To Whom: All participants and beneficiaries under the health plan. A separate notice must be furnished to a beneficiary (i.e., a spouse, domestic partner, or dependent) where the individual’s last known address is different than the last known address of the covered participant.
How: Paper delivery by hand, first class mail, or electronic delivery through the ERISA electronic disclosure rules.
**Penalties: **$100/day/employee under §4980D; potential employee ERISA breach of fiduciary duty claim.
Combining with Other Materials:
Recommended Annual Notice #1: HIPAA Special Enrollment Notice
Employers are required to provide the HIPAA special enrollment notice at or before the time an employee is initially offered the opportunity to enroll in the health plan. There is no requirement to distribute the notice annually.
Best Practice: Although there is no requirement to re-distribute the notice annually, we recommend providing it at the same time as the other required annual notices because of the importance of the special enrollment rights.
For more information on HIPAA special enrollment rights:
Newfront Compliance Post: HIPAA Special Enrollment Events
Recommended Annual Notice #2: Patient Protections Notice
Employers sponsoring a non-grandfathered health plan with options that require designation of a primary care provider (e.g., HMOs) must provide the patient protection notice to plan participants whenever an SPD or other similar description of benefits is provided. There is no requirement to distribute the notice annually.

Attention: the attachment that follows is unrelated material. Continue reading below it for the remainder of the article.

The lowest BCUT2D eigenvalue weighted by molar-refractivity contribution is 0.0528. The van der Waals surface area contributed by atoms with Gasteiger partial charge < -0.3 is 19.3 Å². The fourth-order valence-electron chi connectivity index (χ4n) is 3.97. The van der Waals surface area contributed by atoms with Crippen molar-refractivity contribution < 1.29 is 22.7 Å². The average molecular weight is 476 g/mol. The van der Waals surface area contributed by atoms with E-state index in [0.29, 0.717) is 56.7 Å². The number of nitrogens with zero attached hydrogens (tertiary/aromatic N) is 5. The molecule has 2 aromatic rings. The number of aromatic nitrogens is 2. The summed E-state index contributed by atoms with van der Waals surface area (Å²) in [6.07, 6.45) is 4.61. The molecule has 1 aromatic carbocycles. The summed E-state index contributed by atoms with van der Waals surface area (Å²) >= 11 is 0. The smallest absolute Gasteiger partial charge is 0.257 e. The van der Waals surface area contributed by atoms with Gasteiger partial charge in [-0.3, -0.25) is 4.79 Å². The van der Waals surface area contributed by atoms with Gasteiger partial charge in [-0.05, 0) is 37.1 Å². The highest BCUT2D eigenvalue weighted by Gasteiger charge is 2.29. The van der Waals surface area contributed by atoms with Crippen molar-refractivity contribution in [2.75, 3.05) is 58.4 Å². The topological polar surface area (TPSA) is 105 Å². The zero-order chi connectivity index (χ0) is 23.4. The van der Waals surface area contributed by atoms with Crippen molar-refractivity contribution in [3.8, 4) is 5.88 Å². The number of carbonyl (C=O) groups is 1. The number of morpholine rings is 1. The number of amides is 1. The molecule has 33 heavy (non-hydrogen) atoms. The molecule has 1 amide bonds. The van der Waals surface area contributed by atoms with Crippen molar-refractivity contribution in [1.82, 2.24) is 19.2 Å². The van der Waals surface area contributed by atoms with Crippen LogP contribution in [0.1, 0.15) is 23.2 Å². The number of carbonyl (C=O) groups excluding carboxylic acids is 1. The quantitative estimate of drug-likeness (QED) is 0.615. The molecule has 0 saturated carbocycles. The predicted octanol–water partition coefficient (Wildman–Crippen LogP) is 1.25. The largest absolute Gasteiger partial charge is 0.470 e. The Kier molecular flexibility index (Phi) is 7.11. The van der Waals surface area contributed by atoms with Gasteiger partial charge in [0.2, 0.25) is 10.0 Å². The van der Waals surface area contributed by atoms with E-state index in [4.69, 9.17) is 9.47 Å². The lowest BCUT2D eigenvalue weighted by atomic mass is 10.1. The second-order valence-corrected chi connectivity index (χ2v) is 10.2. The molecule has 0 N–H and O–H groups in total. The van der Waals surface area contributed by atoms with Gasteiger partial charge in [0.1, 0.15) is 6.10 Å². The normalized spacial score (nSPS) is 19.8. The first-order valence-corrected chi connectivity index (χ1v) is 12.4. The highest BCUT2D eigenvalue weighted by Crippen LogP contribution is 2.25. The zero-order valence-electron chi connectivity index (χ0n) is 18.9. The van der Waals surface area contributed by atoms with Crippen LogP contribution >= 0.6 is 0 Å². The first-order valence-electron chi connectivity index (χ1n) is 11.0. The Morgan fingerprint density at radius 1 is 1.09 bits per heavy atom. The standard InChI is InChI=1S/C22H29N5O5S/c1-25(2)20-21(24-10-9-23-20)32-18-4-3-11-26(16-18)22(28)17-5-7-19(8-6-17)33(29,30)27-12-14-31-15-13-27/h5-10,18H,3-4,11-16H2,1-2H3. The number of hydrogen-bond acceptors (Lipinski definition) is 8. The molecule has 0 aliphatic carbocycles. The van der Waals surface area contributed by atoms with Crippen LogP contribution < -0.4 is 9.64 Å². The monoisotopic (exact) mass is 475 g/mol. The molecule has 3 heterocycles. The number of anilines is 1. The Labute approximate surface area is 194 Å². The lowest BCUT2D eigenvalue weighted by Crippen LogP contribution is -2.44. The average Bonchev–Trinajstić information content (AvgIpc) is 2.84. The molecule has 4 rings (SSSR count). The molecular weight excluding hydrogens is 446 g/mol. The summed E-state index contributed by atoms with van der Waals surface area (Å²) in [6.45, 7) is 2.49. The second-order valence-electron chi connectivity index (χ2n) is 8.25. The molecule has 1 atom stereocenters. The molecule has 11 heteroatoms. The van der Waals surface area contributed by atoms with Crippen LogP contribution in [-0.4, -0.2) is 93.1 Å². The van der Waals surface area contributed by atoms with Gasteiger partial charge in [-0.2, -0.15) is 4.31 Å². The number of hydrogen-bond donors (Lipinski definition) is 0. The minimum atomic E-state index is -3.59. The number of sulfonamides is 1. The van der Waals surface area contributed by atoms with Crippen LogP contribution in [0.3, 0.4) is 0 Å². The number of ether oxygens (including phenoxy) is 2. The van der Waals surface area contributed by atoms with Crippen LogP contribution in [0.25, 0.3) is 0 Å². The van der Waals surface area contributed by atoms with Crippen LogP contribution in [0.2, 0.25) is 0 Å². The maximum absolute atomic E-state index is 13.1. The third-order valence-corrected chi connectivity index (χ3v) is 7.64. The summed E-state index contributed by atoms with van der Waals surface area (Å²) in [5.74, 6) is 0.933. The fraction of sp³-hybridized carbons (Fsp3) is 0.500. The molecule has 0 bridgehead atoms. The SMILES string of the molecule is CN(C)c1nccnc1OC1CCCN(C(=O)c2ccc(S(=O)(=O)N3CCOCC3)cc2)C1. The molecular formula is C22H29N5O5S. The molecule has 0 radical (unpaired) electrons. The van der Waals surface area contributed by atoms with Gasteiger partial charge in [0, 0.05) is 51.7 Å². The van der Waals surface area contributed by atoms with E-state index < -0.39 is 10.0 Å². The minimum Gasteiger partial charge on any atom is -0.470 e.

Best Practice: Although there is no requirement to re-distribute the notice annually, we recommend providing it at the same time as the other required annual notices because the DOL asks for evidence the employer provided it to participants in its standard list of documents to be produced in an investigation/audit context. The notice should also be included in the SPD.
Grandfathered plans are not subject to the patient protections notice. For more information on grandfathered plan status:
Newfront Compliance Post: ACA Grandfathered Plan Status
Recommended Annual Notice #3: ADA Wellness Program Notice
Employers sponsoring a wellness program must provide an ADA notice addressing how the employer will protect and use information related to the program. There is no explicit requirement in the EEOC guidance to distribute the notice annually.
The EEOC ADA FAQ guidance provides that there is no requirement that employees receive the notice at a particular time. However, it also states that employees should receive the notice before providing any health information, and with enough time to decide whether to participate in the program.
Best Practice: Although there is no requirement to re-distribute the notice annually, we recommend providing it at the same time as the other required annual notices to avoid employees claiming that they were not adequately informed of their ADA rights with respect to the wellness program.
Note that a federal court has recently ruled that the EEOC wellness program rules do not meet the requirements of the ADA, and the EEOC has accordingly formally removed those regulations. Therefore, it is also not clear now whether the EEOC is currently enforcing this notice requirement. We feel that the best practice approach is to continue following the vacated EEOC regulations until we have new guidance specifying the ADA requirements moving forward.
Other Non-Annual Notice #1: The Newborns’ and Mothers’ Health Protection Act (NMHPA) Notice
The NMHPA requires employers to include in the health plan SPD a statement describing the plan’s required minimum hospital length of coverage in connection with childbirth for the mother and newborn child.